Sound familiar? If so, take a minute to think about it. Alternatively, think about all the people who are telling you that this is true--that all your child needs is more discipline, more structure, more reinforcement, more time. Ask yourself if you believe it--do you really think you're not trying hard enough? Do you really think that just a little more effort on your part is going to fix everything? If so, then by all means put forth the effort. But if the thought of giving any more makes you feel empty, desperate, lost, then please, take a moment and consider that it may not be YOU.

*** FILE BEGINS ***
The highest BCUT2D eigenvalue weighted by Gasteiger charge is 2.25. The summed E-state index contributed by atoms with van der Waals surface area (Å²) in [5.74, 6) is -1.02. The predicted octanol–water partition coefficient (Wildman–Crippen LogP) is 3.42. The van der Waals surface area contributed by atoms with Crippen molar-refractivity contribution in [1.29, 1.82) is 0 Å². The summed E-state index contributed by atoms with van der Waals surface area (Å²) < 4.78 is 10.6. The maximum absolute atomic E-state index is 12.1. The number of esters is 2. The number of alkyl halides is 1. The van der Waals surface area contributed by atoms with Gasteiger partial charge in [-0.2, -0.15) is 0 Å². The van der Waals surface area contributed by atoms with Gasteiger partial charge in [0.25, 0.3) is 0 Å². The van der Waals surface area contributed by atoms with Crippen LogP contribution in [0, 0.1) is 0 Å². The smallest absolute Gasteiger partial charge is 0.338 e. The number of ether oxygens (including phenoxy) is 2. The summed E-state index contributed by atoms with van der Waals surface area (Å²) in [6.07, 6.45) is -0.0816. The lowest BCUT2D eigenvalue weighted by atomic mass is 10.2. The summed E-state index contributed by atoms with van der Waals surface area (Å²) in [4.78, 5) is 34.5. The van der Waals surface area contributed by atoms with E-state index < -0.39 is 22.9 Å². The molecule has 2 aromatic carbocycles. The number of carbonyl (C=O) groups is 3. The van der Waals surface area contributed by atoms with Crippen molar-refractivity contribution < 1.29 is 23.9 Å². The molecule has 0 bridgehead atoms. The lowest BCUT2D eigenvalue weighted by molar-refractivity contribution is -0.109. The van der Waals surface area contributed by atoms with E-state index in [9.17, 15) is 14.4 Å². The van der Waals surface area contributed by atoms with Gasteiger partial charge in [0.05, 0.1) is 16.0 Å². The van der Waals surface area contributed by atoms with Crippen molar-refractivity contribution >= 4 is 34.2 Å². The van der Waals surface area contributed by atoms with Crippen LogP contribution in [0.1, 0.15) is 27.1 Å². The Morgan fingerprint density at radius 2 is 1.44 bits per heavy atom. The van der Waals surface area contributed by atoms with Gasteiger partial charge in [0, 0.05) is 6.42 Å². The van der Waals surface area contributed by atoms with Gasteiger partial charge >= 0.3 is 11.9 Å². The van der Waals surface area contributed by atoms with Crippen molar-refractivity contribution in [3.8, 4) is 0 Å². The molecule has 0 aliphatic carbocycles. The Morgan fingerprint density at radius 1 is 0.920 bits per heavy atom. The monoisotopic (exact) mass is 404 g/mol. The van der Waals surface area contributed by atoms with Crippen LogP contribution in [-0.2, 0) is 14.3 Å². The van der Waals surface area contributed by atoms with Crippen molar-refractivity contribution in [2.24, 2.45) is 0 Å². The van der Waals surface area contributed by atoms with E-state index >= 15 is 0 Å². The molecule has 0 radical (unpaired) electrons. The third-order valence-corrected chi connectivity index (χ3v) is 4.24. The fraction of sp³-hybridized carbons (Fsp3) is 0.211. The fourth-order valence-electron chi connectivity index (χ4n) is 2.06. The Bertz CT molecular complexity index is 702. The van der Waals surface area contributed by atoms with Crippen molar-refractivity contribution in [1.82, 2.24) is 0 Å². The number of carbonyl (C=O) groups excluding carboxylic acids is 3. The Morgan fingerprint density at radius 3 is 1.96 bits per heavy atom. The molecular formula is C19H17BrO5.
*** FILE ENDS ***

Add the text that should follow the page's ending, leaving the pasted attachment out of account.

But back to my Superhero. :D While I was still dealing with trying to figure out exactly how to parent him better, we were told our younger two needed an official diagnosis to expand the treatments they were receiving, and my wonderful Father-in-Law called in a few favors to get evaluations done in a few weeks rather than the months and months it was going to take elsewhere. At the last minute, we asked that Superhero be evaluated as well, hoping to get SOME clue as to what he needed, or at the very least have an official 'there is nothing wrong with this child other than his parents' diagnosis. Again, I want to say that the last was what I was wishing for. However, just a few weeks before, after the third 'program' tried by his school counselor failed to illicit any improvement in his classroom behavior and we were left with little more than a hope that he would magically improve over the summer, I had begun to strongly question the earlier analysis of our parenting. After all, the person who made that analysis had met with Superhero for a total of 15 minutes, with other people in the room, and in a controlled, new environment. His school had had him for 8 hours a day for almost an entire school year at this point, and they, too, were struggling for answers. How could the problem be that NONE of the adults in his life--parents, grandparents, teachers, counselors--had figured out the 'correct' parenting techniques, particularly when we had all tried so many different approaches? I was willing to believe that I was somehow lacking, but it was harder for me to accept that kindergarten teachers with decades of experience, a principal who had been working with elementary students for years, and a school counselor trained in dealing with children and their idiosyncrasies could all be 'bad parents'. (I'll explore this more fully in a later post).